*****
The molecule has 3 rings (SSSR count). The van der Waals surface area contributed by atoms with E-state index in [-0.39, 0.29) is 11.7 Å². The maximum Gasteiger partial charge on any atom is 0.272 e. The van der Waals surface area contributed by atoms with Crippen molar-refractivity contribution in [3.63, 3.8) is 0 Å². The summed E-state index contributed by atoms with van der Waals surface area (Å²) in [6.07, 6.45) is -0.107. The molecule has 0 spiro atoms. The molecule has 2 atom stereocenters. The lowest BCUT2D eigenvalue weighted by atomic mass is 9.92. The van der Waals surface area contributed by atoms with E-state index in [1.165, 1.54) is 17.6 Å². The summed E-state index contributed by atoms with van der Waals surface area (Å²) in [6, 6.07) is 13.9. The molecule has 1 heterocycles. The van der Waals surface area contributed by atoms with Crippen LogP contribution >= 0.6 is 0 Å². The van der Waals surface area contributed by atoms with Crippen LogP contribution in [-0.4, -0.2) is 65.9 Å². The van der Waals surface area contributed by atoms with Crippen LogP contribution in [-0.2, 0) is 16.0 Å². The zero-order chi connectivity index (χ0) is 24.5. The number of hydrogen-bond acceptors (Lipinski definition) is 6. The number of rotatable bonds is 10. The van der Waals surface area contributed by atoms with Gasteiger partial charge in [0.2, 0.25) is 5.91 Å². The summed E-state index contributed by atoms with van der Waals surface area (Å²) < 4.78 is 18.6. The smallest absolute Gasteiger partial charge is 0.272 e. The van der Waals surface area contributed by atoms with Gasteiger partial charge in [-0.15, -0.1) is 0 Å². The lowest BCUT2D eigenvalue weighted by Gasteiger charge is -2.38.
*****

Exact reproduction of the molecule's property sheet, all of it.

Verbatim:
The molecule has 3 rings (SSSR count). The van der Waals surface area contributed by atoms with E-state index in [-0.39, 0.29) is 11.7 Å². The maximum Gasteiger partial charge on any atom is 0.272 e. The van der Waals surface area contributed by atoms with Crippen molar-refractivity contribution in [3.63, 3.8) is 0 Å². The summed E-state index contributed by atoms with van der Waals surface area (Å²) in [6.07, 6.45) is -0.107. The molecule has 0 spiro atoms. The molecule has 2 atom stereocenters. The lowest BCUT2D eigenvalue weighted by atomic mass is 9.92. The van der Waals surface area contributed by atoms with E-state index in [1.165, 1.54) is 17.6 Å². The summed E-state index contributed by atoms with van der Waals surface area (Å²) in [6, 6.07) is 13.9. The molecule has 1 heterocycles. The van der Waals surface area contributed by atoms with Crippen LogP contribution >= 0.6 is 0 Å². The van der Waals surface area contributed by atoms with Crippen LogP contribution in [-0.4, -0.2) is 65.9 Å². The van der Waals surface area contributed by atoms with Crippen LogP contribution in [-0.2, 0) is 16.0 Å². The zero-order chi connectivity index (χ0) is 24.5. The number of hydrogen-bond acceptors (Lipinski definition) is 6. The number of rotatable bonds is 10. The van der Waals surface area contributed by atoms with Gasteiger partial charge in [0.2, 0.25) is 5.91 Å². The summed E-state index contributed by atoms with van der Waals surface area (Å²) < 4.78 is 18.6. The smallest absolute Gasteiger partial charge is 0.272 e. The van der Waals surface area contributed by atoms with Gasteiger partial charge in [-0.15, -0.1) is 0 Å². The lowest BCUT2D eigenvalue weighted by Gasteiger charge is -2.38.